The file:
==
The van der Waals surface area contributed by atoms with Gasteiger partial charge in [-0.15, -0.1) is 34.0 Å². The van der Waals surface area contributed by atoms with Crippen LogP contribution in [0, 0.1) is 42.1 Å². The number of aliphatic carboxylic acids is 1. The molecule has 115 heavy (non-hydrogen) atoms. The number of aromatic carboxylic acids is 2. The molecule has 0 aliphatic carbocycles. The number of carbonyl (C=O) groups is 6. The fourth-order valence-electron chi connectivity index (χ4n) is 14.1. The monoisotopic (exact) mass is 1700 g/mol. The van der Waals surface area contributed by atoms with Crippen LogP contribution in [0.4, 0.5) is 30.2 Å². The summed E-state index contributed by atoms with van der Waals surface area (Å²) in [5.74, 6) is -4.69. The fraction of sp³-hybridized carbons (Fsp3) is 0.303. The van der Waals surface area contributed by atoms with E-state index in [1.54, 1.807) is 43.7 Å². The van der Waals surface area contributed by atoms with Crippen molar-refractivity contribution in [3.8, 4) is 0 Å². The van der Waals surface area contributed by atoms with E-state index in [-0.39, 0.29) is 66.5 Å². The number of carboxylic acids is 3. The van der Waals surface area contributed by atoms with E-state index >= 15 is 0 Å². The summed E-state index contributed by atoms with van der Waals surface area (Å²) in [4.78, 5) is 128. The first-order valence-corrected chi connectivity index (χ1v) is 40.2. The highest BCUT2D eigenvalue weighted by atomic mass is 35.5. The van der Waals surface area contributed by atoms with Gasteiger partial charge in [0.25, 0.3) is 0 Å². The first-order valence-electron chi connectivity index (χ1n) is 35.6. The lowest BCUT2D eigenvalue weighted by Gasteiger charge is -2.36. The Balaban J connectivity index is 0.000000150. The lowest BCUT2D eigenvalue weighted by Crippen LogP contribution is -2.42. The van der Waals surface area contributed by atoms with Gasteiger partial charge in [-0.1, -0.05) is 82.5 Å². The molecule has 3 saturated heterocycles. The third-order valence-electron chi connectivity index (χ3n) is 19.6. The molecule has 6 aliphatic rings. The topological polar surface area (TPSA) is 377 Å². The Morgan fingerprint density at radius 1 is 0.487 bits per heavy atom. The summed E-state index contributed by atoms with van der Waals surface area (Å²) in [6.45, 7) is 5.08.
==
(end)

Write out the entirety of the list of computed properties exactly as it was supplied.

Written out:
The van der Waals surface area contributed by atoms with Gasteiger partial charge in [-0.15, -0.1) is 34.0 Å². The van der Waals surface area contributed by atoms with Crippen LogP contribution in [0, 0.1) is 42.1 Å². The number of aliphatic carboxylic acids is 1. The molecule has 115 heavy (non-hydrogen) atoms. The number of aromatic carboxylic acids is 2. The molecule has 0 aliphatic carbocycles. The number of carbonyl (C=O) groups is 6. The fourth-order valence-electron chi connectivity index (χ4n) is 14.1. The monoisotopic (exact) mass is 1700 g/mol. The van der Waals surface area contributed by atoms with Crippen LogP contribution in [0.4, 0.5) is 30.2 Å². The summed E-state index contributed by atoms with van der Waals surface area (Å²) in [5.74, 6) is -4.69. The fraction of sp³-hybridized carbons (Fsp3) is 0.303. The van der Waals surface area contributed by atoms with E-state index in [1.54, 1.807) is 43.7 Å². The van der Waals surface area contributed by atoms with Crippen molar-refractivity contribution in [3.8, 4) is 0 Å². The van der Waals surface area contributed by atoms with E-state index in [-0.39, 0.29) is 66.5 Å². The number of carboxylic acids is 3. The van der Waals surface area contributed by atoms with E-state index >= 15 is 0 Å². The summed E-state index contributed by atoms with van der Waals surface area (Å²) in [4.78, 5) is 128. The first-order valence-corrected chi connectivity index (χ1v) is 40.2. The highest BCUT2D eigenvalue weighted by atomic mass is 35.5. The van der Waals surface area contributed by atoms with Gasteiger partial charge in [0.25, 0.3) is 0 Å². The first-order valence-electron chi connectivity index (χ1n) is 35.6. The lowest BCUT2D eigenvalue weighted by Gasteiger charge is -2.36. The Balaban J connectivity index is 0.000000150. The lowest BCUT2D eigenvalue weighted by Crippen LogP contribution is -2.42. The van der Waals surface area contributed by atoms with Gasteiger partial charge in [-0.1, -0.05) is 82.5 Å². The molecule has 3 saturated heterocycles. The third-order valence-electron chi connectivity index (χ3n) is 19.6. The molecule has 6 aliphatic rings. The topological polar surface area (TPSA) is 377 Å². The Morgan fingerprint density at radius 1 is 0.487 bits per heavy atom. The summed E-state index contributed by atoms with van der Waals surface area (Å²) in [6.45, 7) is 5.08.